Thursday, October 19, 2006

16 Days....

Especially these days, rare is the ecclesiastical project completed on-time and on-budget. $34 million might sound like a lot, but the experts who've seen the restored Basilica of the Assumption in Baltimore are saying that Keeler & Co. got themselves a bargain deal given the quality of the work.

As the clock races toward the reopening of US Catholicism's mother church, St Anthony Messenger tackles the story:
A dream is coming true in Baltimore, one that is expected to stir Catholic sensibilities around the nation and impress every American who cares about religious liberty. It will happen on Nov. 4 when the historic basilica will reopen.

It has been restored over the past two and a half years to the original purity, grace and elegance envisioned by its architect, Benjamin Henry Latrobe (who also designed the U.S. Capitol), and by Bishop John Carroll (who led the infant Roman Catholic Church in the United States from Baltimore).

On that Saturday – 200 years after the basilica’s cornerstone was laid in 1806 – the $32-million restoration project will be revealed to a public whose interest has been greatly heightened as more and more people begin to understand the basilica’s special place in U.S. Catholic history, not only as a symbol of religious liberty but also as an architectural gem....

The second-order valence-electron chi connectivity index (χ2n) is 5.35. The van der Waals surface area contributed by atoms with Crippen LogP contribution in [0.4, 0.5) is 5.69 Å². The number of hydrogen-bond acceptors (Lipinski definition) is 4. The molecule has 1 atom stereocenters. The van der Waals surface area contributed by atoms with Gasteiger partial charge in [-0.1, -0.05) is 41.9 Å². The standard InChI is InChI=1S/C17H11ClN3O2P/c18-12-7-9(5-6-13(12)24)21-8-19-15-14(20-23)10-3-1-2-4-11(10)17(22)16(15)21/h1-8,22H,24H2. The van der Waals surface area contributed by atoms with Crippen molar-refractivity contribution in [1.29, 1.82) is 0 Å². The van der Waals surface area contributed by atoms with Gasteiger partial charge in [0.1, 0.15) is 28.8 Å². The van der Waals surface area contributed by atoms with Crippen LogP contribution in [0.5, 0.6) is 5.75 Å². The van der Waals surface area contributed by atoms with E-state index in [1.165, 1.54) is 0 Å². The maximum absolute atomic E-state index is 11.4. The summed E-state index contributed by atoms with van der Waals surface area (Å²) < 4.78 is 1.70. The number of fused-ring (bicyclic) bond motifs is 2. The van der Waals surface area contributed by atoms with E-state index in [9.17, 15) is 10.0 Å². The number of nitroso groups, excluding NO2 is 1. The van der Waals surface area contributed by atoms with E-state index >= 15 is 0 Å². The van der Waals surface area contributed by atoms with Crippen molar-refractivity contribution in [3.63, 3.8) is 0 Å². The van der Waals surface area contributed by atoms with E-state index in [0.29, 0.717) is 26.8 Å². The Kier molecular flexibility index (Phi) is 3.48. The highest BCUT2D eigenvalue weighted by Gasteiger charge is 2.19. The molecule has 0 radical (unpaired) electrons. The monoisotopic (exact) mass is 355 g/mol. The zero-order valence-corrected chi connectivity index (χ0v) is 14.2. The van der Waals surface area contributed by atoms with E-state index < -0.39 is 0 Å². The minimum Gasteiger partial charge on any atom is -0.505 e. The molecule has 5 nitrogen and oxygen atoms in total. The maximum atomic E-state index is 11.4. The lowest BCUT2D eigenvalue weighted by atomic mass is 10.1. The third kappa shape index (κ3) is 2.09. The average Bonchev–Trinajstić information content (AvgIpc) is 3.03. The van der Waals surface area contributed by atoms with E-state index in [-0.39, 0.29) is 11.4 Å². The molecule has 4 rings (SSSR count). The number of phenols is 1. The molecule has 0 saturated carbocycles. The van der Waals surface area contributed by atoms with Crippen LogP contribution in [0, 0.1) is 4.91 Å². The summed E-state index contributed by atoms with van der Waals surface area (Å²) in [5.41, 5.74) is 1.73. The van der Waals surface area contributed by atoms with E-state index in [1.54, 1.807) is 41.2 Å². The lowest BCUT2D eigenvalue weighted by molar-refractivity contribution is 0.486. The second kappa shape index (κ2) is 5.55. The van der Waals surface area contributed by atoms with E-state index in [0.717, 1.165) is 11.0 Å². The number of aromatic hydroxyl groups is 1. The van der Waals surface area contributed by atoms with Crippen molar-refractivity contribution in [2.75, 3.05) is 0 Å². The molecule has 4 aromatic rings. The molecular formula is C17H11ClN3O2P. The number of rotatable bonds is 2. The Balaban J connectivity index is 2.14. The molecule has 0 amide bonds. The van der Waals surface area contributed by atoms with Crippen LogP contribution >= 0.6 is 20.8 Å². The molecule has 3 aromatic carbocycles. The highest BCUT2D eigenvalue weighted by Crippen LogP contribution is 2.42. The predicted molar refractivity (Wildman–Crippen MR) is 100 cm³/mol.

When it was dedicated May 31, 1821, about 15 years after the cornerstone was laid by Bishop Carroll on the high hill near what is now the corner of Mulberry and Cathedral streets, the first cathedral built in the United States represented not only one of the finest examples of neoclassical architecture in the world but, as Cardinal Keeler often emphasizes, a distinctive symbol of the nation’s newly won freedom of religion.

“The first place in the English-speaking world that had religious freedom by law was Maryland,” he said. “This is the most precious property of the Catholic Church in the United States.”

Baltimore’s basilica is considered Latrobe’s masterpiece, even more so than the Capitol building. Brownell called it “one of the great buildings of Western architecture.”

But if Bishop Carroll and his architect Latrobe were to have visited their Baltimore cathedral just three years ago, they would most likely have been very disappointed, if not downright shocked. The years since the basilica’s completion, which neither man lived to see, brought many changes. The most dramatic of these was the removal in the early 1940s of the skylights that had lent charm and mystique to the building.

That same period also saw the plain, translucent glass windows, set in the Colonial manner, replaced by stained glass, reducing even further light to the north and south sides of the basilica. Once bright and welcoming, the old cathedral had turned dark and inward.
...and now, everything old is new again.

Case in point: I still have to apply for my credentials.